The Association of University of New Brunswick Teachers (AUNBT) is demanding more transparency in current revisions to the UNB Act, a piece of legislation that outlines the university’s structure and how it operates.
Revisions to the Act began in February 2013. The AUNBT is concerned that changes to such an important document will be made without adequate consultation with the wider university community.
“What we’re worried about is the consultation process might be rushed. We’re also worried that if people in the community – the faculty, the students and the staff – don’t want these changes, are we going to be able to stop them?” said Miriam Jones, president of the AUNBT.
The Act has been under review by the UNB Act Review Steering Committee, comprised of members of the Board of Governors and the Senate. Although there is faculty representation on the committee, they are forbidden to discuss the revision process outside of the committee and haven’t had a part in the actual drafting of the changes.
“In a sense we have faculty representation but in another sense no one’s doing the writing and they’re not allowed to tell anyone anything, so it’s not really useful in terms of the rest of us knowing what’s going on or having any input,” Jones said.
According to Roxanne Fairweather, chair of the review committee, the next step in the review process will be a consultation with the rest of the university community. The consultation is expected to take place sometime this fall.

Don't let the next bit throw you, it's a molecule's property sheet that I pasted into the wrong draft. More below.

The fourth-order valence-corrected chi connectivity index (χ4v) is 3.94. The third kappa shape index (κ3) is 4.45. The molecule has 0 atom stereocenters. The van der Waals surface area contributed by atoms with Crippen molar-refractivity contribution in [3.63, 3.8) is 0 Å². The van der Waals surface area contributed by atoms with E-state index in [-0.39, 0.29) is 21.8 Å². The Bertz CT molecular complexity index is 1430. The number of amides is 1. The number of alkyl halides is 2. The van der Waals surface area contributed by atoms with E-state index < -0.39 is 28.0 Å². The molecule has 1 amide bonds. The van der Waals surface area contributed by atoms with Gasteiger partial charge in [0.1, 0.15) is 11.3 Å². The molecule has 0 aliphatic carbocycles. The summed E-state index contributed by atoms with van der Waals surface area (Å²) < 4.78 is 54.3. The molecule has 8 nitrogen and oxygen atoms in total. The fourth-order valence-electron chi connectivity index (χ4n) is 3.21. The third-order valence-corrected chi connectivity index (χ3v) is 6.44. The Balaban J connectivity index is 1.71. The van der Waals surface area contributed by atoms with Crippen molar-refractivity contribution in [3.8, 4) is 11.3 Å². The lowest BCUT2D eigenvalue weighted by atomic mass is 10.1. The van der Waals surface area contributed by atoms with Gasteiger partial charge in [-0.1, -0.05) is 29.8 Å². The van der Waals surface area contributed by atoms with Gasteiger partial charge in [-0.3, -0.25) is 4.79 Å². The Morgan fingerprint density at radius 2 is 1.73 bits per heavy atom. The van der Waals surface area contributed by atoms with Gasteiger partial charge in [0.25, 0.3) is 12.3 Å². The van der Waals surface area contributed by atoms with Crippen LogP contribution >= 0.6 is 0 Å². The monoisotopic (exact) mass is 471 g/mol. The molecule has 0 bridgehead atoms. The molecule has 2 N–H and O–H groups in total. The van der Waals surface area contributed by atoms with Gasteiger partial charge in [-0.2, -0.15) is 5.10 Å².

“Once the draft document is completed and released, all stakeholders – including faculty and staff, the Senate, students, alumni, the provincial government and the larger community – will be consulted,” she said.
It is about this point that the AUNBT is asking for more transparency.
“We have been told that the wider UNB community will be consulted, but we haven’t seen anything yet. The whole process has been very unclear,” said Jones.
In response, a document called Changes to the UNB Act written by members of the AUNBT executive was sent to all union members on Aug. 7.
It addressed concerns over a transcript of the report given to the Senate by the Act Revision Committee on May 26.
The transcript includes an outline of the draft revisions of the UNB Act.
“That’s the most information we’ve had and the most recent about what some of the changes might be so there’s a number of concerns,” Jones said.
Two of the proposed changes in particular stood out to the teachers’ union. One of these is the proposal to create a smaller Board of Governors in order to make it more efficient.
“The review is also examining the size of the university’s Board of Governors, which currently sits at 43 members. That’s a large board for a university of our size,” said Fairweather.
But the AUNBT is worried that this will mean less representation.
“It would be easier for the board to change the direction of the university or make decisions, so that’s more efficient, but there’d be fewer voices making those decisions,” Jones said.
Another proposal is to remove approval from the Lieutenant Governor in counsel for certain legislation and bylaws, including changes to administrative and academic matters, the appointment of UNB’s president and chancellor and the leasing of university lands.
Although Fairweather said the reason for this proposed change is to speed up the process and make it more efficient, Jones said she is concerned what less government oversight in the Act might mean.
“There’re checks and balances that we have there now that are probably a good thing to keep. At least people have to justify their decisions and the government has to sign off on it and agree to the best interest of the people of the province,” Jones said.
The last major changes to the UNB Act were made in 1984.